Sunday, 7 July, 2019

It goes with out saying that technology is advancing at an unprecedented rate, and thus it has had a profound influence on our daily lives. Some of these advances can seem trivial, while others are downright scary. Nonetheless, the manner in which we interact or don’t interact with the world around us has changed dramatically. As Sarah Rose, Ruxy, and I have embarked on this journey together, I have continued to ponder what role, if any, do emergent technologies have in the arts? More specifically, can these technologies be useful tools for the devising and performance of physical theatre? Perhaps naively, I feel the integration of technology in the arts is necessary. The general public, for one reason or another are no longer interested, or simply not capable of interacting with art in a conventional manner. As artists and devisers this is why we must challenge ourselves to understand how people want to interact with our works, but also in how we devise our creations. I believe that emergent technologies can facilitate the creation of exciting new works and also create new paths of engagement in the audience. As we head into this final week of our residency at SURGE we will continue to explore the how a performer can interact with new tools of creation and how interactive technologies can have a positive influence on the devising process of performance art.

- Ryan

Thursday, 4 July, 2019

We’ve been playing primarily with two of the three prototypes that Ryan designed. These are rough draft programmes using a Kinect sensor, surround sound speakers, a menu of sounds that correspond with physical gestures performed in the space. 

One of the prototypes is called the “Drum Kit.” There are set gestures that are done by lifting your arm, pulling back your elbow, or even punching out in front of you. The range of gestures are linked to specific sound cues using machine learning. So when you move, it triggers that sound to play. It’s like being the conductor of an orchestra using your whole body to make all the different instrumentation.

The other prototype is the “Drone.” This one is sensitive to a performer’s spatial relationship to the Kinect sensor. The closer you are to the sensor, the more pure the sound is. The farther away, the more reverb on the sound. The pitch can also be changed depending on how high or low the performer moves their hands.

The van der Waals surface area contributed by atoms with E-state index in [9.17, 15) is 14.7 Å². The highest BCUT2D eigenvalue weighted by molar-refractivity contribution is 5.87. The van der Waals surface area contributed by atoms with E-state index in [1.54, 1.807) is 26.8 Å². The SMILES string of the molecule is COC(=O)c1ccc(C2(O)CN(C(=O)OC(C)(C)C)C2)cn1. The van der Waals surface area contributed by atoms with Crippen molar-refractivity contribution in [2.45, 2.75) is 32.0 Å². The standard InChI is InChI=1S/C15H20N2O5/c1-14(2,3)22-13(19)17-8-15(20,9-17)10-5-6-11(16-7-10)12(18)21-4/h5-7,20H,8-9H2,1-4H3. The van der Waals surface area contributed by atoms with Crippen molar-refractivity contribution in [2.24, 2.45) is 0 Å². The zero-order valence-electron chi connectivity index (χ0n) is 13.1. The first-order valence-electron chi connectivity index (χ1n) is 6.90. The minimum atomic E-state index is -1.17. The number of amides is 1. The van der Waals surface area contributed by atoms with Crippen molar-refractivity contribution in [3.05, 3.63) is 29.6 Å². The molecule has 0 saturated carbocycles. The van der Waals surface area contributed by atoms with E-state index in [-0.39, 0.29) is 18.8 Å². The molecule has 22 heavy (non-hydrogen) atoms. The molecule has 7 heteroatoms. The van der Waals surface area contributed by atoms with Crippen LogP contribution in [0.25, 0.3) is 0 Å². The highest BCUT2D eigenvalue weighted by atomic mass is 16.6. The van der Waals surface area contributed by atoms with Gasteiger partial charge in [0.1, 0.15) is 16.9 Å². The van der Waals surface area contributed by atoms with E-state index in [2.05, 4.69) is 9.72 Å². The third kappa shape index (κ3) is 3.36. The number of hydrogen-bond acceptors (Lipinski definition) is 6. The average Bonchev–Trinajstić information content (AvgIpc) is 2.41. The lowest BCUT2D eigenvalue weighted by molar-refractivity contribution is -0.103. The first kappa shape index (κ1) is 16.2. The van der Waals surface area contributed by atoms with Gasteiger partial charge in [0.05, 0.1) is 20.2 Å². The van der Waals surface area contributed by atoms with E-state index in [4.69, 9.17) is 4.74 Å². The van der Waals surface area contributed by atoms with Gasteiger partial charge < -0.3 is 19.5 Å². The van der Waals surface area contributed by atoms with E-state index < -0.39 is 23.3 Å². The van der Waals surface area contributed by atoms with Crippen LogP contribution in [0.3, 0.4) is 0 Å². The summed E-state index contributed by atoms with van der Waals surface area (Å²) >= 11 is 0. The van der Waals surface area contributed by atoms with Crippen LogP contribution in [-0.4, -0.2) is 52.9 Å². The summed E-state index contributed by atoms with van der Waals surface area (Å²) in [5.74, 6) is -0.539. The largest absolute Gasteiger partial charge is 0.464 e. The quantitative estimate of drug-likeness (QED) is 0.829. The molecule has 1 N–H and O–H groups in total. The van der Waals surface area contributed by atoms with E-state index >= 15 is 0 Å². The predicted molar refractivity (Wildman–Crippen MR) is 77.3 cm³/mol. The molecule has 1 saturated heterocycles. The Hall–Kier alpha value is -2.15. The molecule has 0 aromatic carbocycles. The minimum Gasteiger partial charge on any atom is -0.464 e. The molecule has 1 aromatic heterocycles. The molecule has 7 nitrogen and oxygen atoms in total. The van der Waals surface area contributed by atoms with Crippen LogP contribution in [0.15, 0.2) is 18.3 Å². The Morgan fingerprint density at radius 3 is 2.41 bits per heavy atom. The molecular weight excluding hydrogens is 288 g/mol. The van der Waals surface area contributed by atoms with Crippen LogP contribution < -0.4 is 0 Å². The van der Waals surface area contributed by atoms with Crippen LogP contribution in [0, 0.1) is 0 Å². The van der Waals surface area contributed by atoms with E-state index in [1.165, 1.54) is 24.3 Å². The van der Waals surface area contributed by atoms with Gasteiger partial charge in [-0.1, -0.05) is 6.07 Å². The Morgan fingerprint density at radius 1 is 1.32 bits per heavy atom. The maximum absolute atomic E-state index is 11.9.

We’re having a great time experimenting with the technology, but we are also being challenged by how to make meaning out of the interaction. It’s one thing to stand still and lift up a hand, but it’s another thing to have a connected, narrative reason for raising a hand and a specific sound being made because of it. There are flickers of success and we’re hoping to keep unlocking the pieces where it works and where it doesn’t. But the moments when it lines up, feels surprising and strangely powerful: human and technology responding to each other instead of one controlling the other.

- Sarah Rose

Tuesday, 2 July

The Voyager space mission team was tasked with the challenge of identifying what sounds and images encapsulated the story of human existence. They asked the question, what does it mean to be a human on Earth? Well…that’s a pretty big answer. At least that’s what we’ve been discovering in our process.

After playing with the physical sound making technology at the core of our residency to see how it worked, we dove into our research. Listening to the fantastic Radiolab podcast called “Where the Sun Don’t Shine” which told the beautiful story of Ann Druyan and Carl Sagan falling in love while creating the golden discs. We looked at Complicité’s Encounter and how we can be more creative with the ways we use sound to tell story. We looked at a replica of the golden records and listened to the entire contents to hear what was chosen to represent the human condition in a collection of sounds.

The material is fascinating and beautiful and hopeful. We tend to feel like romantics when we get into big philosophical questions about “why we are here?” Yet there’s the nihilistic part of all of us that also wonders what it’s all for. If we are here in this world for only so long, what does it matter if there are any remnants of our existence? Would anyone or anything who eventually finds the golden discs gain any value from discovering some vinyl from 1977? We don’t know… and it’s that very oscillation from optimism to pessimism that keeps us intrigued and wanting to know more.

- Sarah Rose

Monday 1 July, 2019

We’ve loaded in equipment, butcher paper, markers, and our imaginations into the Surge space today. We even played around with the Kinect sensor technology to see what is possible. Turns out - loads and loads. We can already see interesting potential (poetic!) connections between movement, the possibilities the technology is affording us, and our Voyager story, which is gorunding us for content.
How appropriate that I’ve spent the last 2 weeks doing psychophysical gesture work with MICHA! All of it is to be poured right in here - the Kinect machine will learn a set of movement patterns and gestures that will then trigger sound.

We are doing a marathon of devising tomorrow! We have departed!

Ruxy x